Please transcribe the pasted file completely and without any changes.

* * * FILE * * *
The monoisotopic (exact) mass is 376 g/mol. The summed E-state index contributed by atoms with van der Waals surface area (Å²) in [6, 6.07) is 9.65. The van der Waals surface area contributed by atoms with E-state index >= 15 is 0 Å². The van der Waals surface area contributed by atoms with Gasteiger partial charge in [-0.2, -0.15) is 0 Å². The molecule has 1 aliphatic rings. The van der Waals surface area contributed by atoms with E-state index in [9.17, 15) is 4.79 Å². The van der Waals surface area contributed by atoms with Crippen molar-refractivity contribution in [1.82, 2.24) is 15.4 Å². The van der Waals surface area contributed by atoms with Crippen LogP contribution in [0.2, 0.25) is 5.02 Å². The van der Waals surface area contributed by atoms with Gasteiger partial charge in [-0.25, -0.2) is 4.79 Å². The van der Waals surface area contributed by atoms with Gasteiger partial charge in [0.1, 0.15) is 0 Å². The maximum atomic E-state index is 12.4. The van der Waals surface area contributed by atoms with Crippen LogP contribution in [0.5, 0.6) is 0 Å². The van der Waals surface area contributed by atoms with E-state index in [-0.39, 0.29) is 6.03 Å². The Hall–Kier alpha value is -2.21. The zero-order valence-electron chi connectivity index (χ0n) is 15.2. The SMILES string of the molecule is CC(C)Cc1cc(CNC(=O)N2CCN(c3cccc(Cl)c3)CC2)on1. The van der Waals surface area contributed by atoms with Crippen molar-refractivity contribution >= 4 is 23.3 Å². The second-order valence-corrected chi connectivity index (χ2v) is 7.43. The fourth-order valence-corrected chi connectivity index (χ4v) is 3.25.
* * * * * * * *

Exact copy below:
The monoisotopic (exact) mass is 376 g/mol. The summed E-state index contributed by atoms with van der Waals surface area (Å²) in [6, 6.07) is 9.65. The van der Waals surface area contributed by atoms with E-state index >= 15 is 0 Å². The van der Waals surface area contributed by atoms with Gasteiger partial charge in [-0.2, -0.15) is 0 Å². The molecule has 1 aliphatic rings. The van der Waals surface area contributed by atoms with E-state index in [9.17, 15) is 4.79 Å². The van der Waals surface area contributed by atoms with Crippen molar-refractivity contribution in [1.82, 2.24) is 15.4 Å². The van der Waals surface area contributed by atoms with Crippen LogP contribution in [0.2, 0.25) is 5.02 Å². The van der Waals surface area contributed by atoms with Gasteiger partial charge in [-0.25, -0.2) is 4.79 Å². The van der Waals surface area contributed by atoms with Gasteiger partial charge in [0.1, 0.15) is 0 Å². The maximum atomic E-state index is 12.4. The van der Waals surface area contributed by atoms with Crippen LogP contribution in [0.5, 0.6) is 0 Å². The van der Waals surface area contributed by atoms with E-state index in [-0.39, 0.29) is 6.03 Å². The Hall–Kier alpha value is -2.21. The zero-order valence-electron chi connectivity index (χ0n) is 15.2. The SMILES string of the molecule is CC(C)Cc1cc(CNC(=O)N2CCN(c3cccc(Cl)c3)CC2)on1. The van der Waals surface area contributed by atoms with Crippen molar-refractivity contribution >= 4 is 23.3 Å². The second-order valence-corrected chi connectivity index (χ2v) is 7.43. The fourth-order valence-corrected chi connectivity index (χ4v) is 3.25.